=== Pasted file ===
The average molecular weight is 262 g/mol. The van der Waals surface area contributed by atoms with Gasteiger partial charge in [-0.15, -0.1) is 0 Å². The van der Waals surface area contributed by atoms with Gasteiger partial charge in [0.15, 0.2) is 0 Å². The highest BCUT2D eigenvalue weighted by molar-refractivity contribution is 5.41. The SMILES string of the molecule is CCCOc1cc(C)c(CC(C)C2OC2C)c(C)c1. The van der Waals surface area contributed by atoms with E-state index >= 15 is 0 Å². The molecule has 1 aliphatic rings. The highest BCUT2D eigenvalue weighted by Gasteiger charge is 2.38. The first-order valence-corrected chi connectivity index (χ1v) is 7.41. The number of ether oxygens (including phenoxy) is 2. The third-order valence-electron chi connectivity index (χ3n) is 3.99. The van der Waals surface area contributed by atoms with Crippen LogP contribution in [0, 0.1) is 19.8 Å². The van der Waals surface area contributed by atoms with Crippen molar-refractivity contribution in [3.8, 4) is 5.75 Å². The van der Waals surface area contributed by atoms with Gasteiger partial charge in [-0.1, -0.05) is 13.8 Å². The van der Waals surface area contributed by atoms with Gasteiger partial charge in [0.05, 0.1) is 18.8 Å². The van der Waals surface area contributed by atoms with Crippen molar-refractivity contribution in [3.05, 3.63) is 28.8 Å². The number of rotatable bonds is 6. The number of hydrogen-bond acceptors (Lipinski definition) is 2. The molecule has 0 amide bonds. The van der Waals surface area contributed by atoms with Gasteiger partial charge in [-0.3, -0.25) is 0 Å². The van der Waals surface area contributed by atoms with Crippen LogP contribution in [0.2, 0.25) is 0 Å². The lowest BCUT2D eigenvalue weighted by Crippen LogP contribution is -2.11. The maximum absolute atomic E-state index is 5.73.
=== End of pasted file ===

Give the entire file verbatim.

The average molecular weight is 262 g/mol. The van der Waals surface area contributed by atoms with Gasteiger partial charge in [-0.15, -0.1) is 0 Å². The van der Waals surface area contributed by atoms with Gasteiger partial charge in [0.15, 0.2) is 0 Å². The highest BCUT2D eigenvalue weighted by molar-refractivity contribution is 5.41. The SMILES string of the molecule is CCCOc1cc(C)c(CC(C)C2OC2C)c(C)c1. The van der Waals surface area contributed by atoms with E-state index >= 15 is 0 Å². The molecule has 1 aliphatic rings. The highest BCUT2D eigenvalue weighted by Gasteiger charge is 2.38. The first-order valence-corrected chi connectivity index (χ1v) is 7.41. The number of ether oxygens (including phenoxy) is 2. The third-order valence-electron chi connectivity index (χ3n) is 3.99. The van der Waals surface area contributed by atoms with Crippen LogP contribution in [0, 0.1) is 19.8 Å². The van der Waals surface area contributed by atoms with Crippen molar-refractivity contribution in [3.8, 4) is 5.75 Å². The van der Waals surface area contributed by atoms with Gasteiger partial charge in [-0.1, -0.05) is 13.8 Å². The van der Waals surface area contributed by atoms with Gasteiger partial charge in [0.05, 0.1) is 18.8 Å². The van der Waals surface area contributed by atoms with Crippen molar-refractivity contribution in [3.05, 3.63) is 28.8 Å². The number of rotatable bonds is 6. The number of hydrogen-bond acceptors (Lipinski definition) is 2. The molecule has 0 amide bonds. The van der Waals surface area contributed by atoms with Gasteiger partial charge in [-0.3, -0.25) is 0 Å². The van der Waals surface area contributed by atoms with Crippen LogP contribution in [0.2, 0.25) is 0 Å². The lowest BCUT2D eigenvalue weighted by Crippen LogP contribution is -2.11. The maximum absolute atomic E-state index is 5.73.